“co-open” by lowpolis (rayzones & Yaffle), Kyle Yerhot, fricochet, Fallon, cool_swords, Scarlet Winter, Sam Machell, Colin Le Duc, samb_rules, Vinzenz, Autumn Rain, Jerry Vishnevsky, Rémi Le Gallo, aido & Dorian Beaugendre.
“[This] is a game about a kid’s first time buying groceries on their own. Looks like [it is] time to explore and have some fun! […] You can get your ice cream and [vegetables] in a few minutes to rush back home sooner — or stray away from the shelves and find yourself a part of a drawing class in the rooftop park, or an underground snowskating hangout!”
Full disclosure right ahead:
Sebastian Standke used a free key of “co-open”, provided by lowpolis, to play the game and write an article about it.
In “co-open” we slip into the role of a child who goes shopping alone for the first time. We can choose and carry up to seven items in the local store, and then have the nice cashier put them in a bag. Our grandmother comes to pick us up afterwards and pays for our purchase. So after just a few minutes of play, we can own frozen cauliflower, some raspberries, a cat-themed calendar, a delicious piece of cake, strawberry juice, some birdseed, and a mineral deodorant. But if you think that this game is really just a shopping simulator from the first-person perspective, you are mistaken. Rather, it is a terrific adventure and exploration game with a left-progressive setting.
Not only is the store run exclusively by local residents and filled with products chosen by them, but every other little gesture exudes an alternative, cosmopolitan charm. Here, the pronouns preferred by a person are used as a matter of course without questioning their identity in any way, while the word “comrade” is considered an unironic substitute for the term “friend”. Those who need help receive immediate support from those around them. No one is ridiculed because of their own interests, no matter how bizarre they may seem at first. How anyone can do that much worldbuilding in a small indie game whose main location is a tiny corner store, you want to know? On the one hand, through the design of enormously lovable characters and sidequests connected to them, but also through a surreal, almost magical environment concept.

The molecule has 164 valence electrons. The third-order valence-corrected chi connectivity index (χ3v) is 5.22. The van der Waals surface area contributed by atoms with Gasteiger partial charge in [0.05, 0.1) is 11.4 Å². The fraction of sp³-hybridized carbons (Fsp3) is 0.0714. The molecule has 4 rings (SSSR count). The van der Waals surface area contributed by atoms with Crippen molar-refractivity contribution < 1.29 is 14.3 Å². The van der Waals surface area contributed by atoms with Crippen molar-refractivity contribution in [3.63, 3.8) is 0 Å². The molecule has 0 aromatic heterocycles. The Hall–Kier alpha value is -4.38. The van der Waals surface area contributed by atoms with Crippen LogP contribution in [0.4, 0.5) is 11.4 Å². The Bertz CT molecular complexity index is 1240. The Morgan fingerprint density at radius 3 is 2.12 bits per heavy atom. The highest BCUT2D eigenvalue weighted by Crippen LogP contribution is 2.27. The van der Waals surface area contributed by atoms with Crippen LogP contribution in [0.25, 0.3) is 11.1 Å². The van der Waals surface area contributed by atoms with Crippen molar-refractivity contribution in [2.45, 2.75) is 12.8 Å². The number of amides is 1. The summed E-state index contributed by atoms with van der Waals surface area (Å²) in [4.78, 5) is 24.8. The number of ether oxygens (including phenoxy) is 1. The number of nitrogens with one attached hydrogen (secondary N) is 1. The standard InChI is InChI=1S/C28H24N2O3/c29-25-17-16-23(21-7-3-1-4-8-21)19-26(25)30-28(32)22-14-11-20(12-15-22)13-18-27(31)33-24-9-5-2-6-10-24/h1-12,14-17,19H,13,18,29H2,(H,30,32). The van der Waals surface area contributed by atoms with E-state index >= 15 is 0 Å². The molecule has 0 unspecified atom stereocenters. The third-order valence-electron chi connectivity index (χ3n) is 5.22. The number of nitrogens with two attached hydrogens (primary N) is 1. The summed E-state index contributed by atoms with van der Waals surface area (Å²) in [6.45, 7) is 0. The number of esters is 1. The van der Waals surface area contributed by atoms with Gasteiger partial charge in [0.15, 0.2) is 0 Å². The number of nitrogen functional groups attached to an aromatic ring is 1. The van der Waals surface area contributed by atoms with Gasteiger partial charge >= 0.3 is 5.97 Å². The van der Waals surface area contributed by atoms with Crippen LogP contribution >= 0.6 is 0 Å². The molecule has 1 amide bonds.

So in “co-open” you can not only stroll through the shopping aisles and put products in your shopping cart, but discover many secret and secluded places – be it an underground snowboarding location, a greenhouse for the freshly grown fruits and vegetables, a park near the library or simply the roof populated by pigeons. Here, various people are waiting for a friendly conversation and someone who can help them with their problems. You will have to track down and draw the artwork of a street artist, then someone else will want you to find their recently lost but dearly loved toy, or you will simply have to take ten seconds so that someone else can be kissed awake by the muse.
“co-open” in this way presents a utopia in which empathy, tolerance and collective cooperation are central. Thus, it is not only a beautiful game – and in its wholesomeness similar to bigger titles like “A Short Hike” and “Later Alligator” -, but also a political one that promotes a better way of living together. It does this without constructing any enemy images, but simply by illustrating the positive effects of its own world model. I am amazed. [PLAY]